Did the Agency’s unilateral implementation of [the] Tech Demo III [memo] violate 5 U.S.C. § 7116(a)(1) and (5) and/or Article 47 . . .? 

 

Did the Agency use data reports for evaluative purposes with regards to [t]eleworkers in violation of the [2012 Agreement] or the Telework Enhancement Act of 2010 [(Telework Act)]?[5]

 

The Arbitrator determined that the Agency did not violate § 7116(a)(1) and (5) of the Statute or Article 47 when it bargained over and unilaterally implemented the Tech Demo III memo. 

 

As an initial matter, the Arbitrator found that, although the parties executed the 2012 agreement “when the technological changes under review in [the third pilot] were not contemplated,” the parties “acted in accordance with” Part II under the first two pilots.[6]  She also found that the Agency unilaterally implemented a change when it included a provision in the Tech Demo III memo stating that the Agency may use data reports to evaluate CSR performance while teleworking.  However, she found that the Agency properly implemented the change consistent with the master agreement, the 2012 agreement, and the Statute.

 

The Arbitrator based this conclusion on Article 1, Section 5 of the master agreement (Article 1.5), read together with Part II.  Specifically, Article 1.5[7] states that provisions in the parties’ agreements that include the wording “the [e]mployer has determined” mean that the Agency may make unilateral changes to these determinations at any time if the Agency provides the Union notice and participates in any negotiations required by law.[8]  And Part II states that “[t]he [e]mployer has determined that [data reports] . . . will not be used to create a numerical rating for an employee.”[9] 

 

Based on Part II’s wording, the Arbitrator found that Article 1.5 is “controlling,” and “expressly permits the Agency to . . . ultimately make unilateral changes ‘at any time’ in the application of provisions of agreements such as the 2012 [agreement]” so long as it provides notice and an opportunity to bargain over the impact and implementation of the change.[10]  Therefore, the Arbitrator found that Part II “was not binding on the Agency in the context of the . . . Tech Demo III [memo negotiation]” because the Agency was allowed to unilaterally modify Part II as it applied to pilot participants while teleworking.[11]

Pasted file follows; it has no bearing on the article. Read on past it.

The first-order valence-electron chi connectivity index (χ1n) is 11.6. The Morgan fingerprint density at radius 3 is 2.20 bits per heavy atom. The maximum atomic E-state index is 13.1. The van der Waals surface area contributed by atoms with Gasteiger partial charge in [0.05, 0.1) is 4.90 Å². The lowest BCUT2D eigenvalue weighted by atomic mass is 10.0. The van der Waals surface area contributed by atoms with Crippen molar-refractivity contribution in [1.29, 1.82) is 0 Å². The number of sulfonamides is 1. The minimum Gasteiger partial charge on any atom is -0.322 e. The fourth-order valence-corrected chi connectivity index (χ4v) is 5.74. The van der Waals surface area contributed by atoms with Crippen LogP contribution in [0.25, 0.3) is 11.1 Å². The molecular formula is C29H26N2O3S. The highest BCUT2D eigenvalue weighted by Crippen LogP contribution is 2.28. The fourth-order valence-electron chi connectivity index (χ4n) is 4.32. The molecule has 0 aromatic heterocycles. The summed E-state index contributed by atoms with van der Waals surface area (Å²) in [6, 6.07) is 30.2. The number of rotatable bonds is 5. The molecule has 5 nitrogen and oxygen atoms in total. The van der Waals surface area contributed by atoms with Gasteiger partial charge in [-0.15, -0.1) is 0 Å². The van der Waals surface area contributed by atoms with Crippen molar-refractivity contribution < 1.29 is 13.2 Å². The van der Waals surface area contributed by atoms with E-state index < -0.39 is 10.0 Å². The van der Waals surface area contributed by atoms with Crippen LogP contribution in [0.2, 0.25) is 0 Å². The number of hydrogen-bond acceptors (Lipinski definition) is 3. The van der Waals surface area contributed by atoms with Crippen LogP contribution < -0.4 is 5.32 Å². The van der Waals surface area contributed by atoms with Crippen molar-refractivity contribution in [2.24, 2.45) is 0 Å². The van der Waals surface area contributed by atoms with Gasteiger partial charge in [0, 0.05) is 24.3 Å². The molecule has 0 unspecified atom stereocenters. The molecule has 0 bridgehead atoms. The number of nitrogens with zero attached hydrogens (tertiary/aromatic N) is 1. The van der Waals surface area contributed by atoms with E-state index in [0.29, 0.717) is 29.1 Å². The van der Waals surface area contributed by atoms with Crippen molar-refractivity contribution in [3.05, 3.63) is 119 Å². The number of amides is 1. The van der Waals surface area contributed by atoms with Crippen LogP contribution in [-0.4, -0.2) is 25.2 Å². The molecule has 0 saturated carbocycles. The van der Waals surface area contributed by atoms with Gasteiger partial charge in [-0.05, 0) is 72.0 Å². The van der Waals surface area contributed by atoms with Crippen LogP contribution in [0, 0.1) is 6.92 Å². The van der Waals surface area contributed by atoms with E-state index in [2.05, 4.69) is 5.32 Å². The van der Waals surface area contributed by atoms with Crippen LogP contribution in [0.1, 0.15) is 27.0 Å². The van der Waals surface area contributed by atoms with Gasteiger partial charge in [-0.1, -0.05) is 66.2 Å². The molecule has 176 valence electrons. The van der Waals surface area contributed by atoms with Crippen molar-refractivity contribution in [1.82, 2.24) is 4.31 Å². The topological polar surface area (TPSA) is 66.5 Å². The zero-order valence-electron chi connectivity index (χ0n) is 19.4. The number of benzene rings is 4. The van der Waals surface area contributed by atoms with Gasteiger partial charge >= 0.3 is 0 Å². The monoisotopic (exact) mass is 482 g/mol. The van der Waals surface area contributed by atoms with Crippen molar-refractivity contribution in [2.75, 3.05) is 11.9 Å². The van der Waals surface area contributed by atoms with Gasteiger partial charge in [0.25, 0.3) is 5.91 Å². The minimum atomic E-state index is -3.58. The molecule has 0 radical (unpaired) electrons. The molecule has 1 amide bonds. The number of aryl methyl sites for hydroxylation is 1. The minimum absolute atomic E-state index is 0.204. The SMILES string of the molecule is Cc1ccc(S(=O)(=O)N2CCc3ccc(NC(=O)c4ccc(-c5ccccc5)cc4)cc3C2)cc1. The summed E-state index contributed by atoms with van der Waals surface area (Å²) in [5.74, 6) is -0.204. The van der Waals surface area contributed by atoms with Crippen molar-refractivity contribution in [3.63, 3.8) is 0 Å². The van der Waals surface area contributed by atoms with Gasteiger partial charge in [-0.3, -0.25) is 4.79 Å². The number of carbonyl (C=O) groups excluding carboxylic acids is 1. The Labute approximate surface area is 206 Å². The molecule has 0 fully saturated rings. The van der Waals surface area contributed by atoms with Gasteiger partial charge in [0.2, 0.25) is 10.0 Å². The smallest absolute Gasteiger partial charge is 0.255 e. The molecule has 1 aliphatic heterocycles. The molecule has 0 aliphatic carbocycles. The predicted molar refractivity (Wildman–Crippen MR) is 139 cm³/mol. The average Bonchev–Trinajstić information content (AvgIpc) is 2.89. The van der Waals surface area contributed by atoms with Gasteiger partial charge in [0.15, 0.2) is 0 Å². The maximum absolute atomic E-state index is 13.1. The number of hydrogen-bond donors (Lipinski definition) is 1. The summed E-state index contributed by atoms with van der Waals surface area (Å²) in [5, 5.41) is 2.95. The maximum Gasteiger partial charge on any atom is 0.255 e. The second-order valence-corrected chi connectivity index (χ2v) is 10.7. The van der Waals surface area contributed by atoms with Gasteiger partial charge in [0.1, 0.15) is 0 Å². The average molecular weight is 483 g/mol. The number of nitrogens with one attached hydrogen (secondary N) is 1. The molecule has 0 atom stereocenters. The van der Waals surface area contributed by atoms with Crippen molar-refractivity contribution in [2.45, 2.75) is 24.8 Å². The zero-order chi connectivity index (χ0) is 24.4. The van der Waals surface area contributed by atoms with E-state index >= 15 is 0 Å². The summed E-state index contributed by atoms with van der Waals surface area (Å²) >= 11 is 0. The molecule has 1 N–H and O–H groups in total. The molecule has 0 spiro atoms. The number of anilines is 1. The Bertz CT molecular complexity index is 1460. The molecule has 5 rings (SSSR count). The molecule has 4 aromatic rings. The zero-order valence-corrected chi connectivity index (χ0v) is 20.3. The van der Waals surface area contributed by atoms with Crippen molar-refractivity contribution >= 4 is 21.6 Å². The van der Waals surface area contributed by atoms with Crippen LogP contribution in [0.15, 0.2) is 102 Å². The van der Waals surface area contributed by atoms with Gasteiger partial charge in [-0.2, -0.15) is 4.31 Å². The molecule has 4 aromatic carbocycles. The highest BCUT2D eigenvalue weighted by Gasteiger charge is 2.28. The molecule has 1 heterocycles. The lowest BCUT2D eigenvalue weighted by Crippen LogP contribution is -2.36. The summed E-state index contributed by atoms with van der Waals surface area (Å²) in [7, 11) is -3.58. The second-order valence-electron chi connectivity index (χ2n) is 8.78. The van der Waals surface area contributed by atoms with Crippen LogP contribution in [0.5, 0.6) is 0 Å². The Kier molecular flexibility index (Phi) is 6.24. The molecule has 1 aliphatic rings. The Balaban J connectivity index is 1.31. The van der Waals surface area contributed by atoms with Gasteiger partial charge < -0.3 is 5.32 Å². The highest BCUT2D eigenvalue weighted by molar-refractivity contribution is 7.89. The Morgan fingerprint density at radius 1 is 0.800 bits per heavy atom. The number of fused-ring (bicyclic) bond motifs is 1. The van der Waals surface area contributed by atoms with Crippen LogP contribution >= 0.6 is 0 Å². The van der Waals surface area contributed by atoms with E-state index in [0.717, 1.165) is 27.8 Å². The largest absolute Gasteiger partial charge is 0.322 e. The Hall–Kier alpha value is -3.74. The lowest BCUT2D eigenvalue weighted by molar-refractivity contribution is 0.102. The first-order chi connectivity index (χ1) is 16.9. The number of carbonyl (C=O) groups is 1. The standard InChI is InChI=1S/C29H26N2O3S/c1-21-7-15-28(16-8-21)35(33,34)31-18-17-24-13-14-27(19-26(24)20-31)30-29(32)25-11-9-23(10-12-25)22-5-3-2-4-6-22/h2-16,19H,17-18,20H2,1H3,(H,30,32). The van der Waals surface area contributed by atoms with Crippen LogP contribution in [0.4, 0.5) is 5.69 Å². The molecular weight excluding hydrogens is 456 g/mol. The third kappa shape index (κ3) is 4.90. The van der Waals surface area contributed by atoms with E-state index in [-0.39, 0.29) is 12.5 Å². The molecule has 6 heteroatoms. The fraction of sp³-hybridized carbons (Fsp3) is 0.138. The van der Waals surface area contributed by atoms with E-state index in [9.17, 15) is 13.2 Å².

The Arbitrator also found that the Agency gave the Union sufficient notice and an opportunity to bargain before implementation, as required by Article 47,[12] Article 1.5, and the Statute.  Specifically, she found that the Agency provided sufficient notice to the Union when it raised its intended use of the data reports during bargaining on the previous pilot agreements.  She also found that the Agency afforded the Union an opportunity to bargain over the impact and implementation of the change, but the “Union declined to negotiate over that implementation and it did not invoke impasse procedures.”[13]

 

Additionally, the Arbitrator rejected the Union’s argument that the Agency was required to reopen the 2012 agreement in order to change its determination on the use of data reports.  Rather, she found that the Agency did not engage in “bad faith bargaining” by not reopening the 2012 agreement.[14]  And she concluded that the Agency unilaterally implemented the change “[o]nly after the parties had completed their mandated negotiations.”[15] 

 

The Arbitrator then addressed the Union’s argument that the Agency violated the Telework Act by using data reports to evaluate teleworking CSRs but not subjecting non‑teleworking CSRs to the same condition.  On this claim, she found that the record contained no evidence demonstrating that the Agency used the data reports to evaluate CSRs in a way that resulted in such disparate treatment.  And based on this finding, she concluded that addressing this issue “would be merely speculative and therefore outside of [her] jurisdiction” under the parties’ agreement.[16]  The Arbitrator therefore denied the Union’s grievance.

 

On May 31, 2019, the Union filed exceptions to the award, and on July 3, 2019, the Agency filed an opposition to the Union’s exceptions.[17]

 

III.       Analysis and Conclusions

 

  1. The award does not fail to draw its essence from the parties’ agreements.

 

The Union argues that the award fails to draw its essence from the 2012 agreement for several reasons.[18]  The Authority will find that an arbitration award is deficient as failing to draw its essence from the collective-bargaining agreement when the appealing party establishes that the award:  (1) cannot in any rational way be derived from the agreement; (2) is so unfounded in reason and fact and so unconnected with the wording and purposes of the agreement as to manifest an infidelity to the obligation of the arbitrator; (3) does not represent a plausible interpretation of the agreement; or (4) evidences a manifest disregard of the agreement.[19]  In addition, an exception based on a misunderstanding of an award does not demonstrate that the award fails to draw its essence from the parties’ agreement.[20]